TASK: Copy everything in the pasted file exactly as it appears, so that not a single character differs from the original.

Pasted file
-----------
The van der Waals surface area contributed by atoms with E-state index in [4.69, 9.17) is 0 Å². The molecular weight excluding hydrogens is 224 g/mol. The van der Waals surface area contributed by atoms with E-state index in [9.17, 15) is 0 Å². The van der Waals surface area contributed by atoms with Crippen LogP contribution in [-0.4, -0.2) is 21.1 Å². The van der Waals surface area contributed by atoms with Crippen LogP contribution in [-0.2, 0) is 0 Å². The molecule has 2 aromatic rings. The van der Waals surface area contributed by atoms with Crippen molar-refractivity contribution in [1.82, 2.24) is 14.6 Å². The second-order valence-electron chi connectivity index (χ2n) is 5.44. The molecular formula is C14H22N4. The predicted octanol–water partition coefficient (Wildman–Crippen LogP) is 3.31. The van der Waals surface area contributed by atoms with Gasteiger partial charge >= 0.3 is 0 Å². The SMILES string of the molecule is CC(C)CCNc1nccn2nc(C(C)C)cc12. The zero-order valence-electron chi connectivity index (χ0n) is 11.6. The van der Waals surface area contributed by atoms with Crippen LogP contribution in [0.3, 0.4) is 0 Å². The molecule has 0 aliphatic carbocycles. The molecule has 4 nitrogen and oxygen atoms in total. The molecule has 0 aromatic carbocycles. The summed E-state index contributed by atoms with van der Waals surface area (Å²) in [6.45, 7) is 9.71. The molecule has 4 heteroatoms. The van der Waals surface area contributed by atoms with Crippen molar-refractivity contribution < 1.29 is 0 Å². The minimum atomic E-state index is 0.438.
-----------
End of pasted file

The van der Waals surface area contributed by atoms with E-state index in [4.69, 9.17) is 0 Å². The molecular weight excluding hydrogens is 224 g/mol. The van der Waals surface area contributed by atoms with E-state index in [9.17, 15) is 0 Å². The van der Waals surface area contributed by atoms with Crippen LogP contribution in [-0.4, -0.2) is 21.1 Å². The van der Waals surface area contributed by atoms with Crippen LogP contribution in [-0.2, 0) is 0 Å². The molecule has 2 aromatic rings. The van der Waals surface area contributed by atoms with Crippen molar-refractivity contribution in [1.82, 2.24) is 14.6 Å². The second-order valence-electron chi connectivity index (χ2n) is 5.44. The molecular formula is C14H22N4. The predicted octanol–water partition coefficient (Wildman–Crippen LogP) is 3.31. The van der Waals surface area contributed by atoms with Gasteiger partial charge >= 0.3 is 0 Å². The SMILES string of the molecule is CC(C)CCNc1nccn2nc(C(C)C)cc12. The zero-order valence-electron chi connectivity index (χ0n) is 11.6. The van der Waals surface area contributed by atoms with Crippen LogP contribution in [0.3, 0.4) is 0 Å². The molecule has 0 aliphatic carbocycles. The molecule has 4 nitrogen and oxygen atoms in total. The molecule has 0 aromatic carbocycles. The summed E-state index contributed by atoms with van der Waals surface area (Å²) in [6.45, 7) is 9.71. The molecule has 4 heteroatoms. The van der Waals surface area contributed by atoms with Crippen molar-refractivity contribution < 1.29 is 0 Å². The minimum atomic E-state index is 0.438.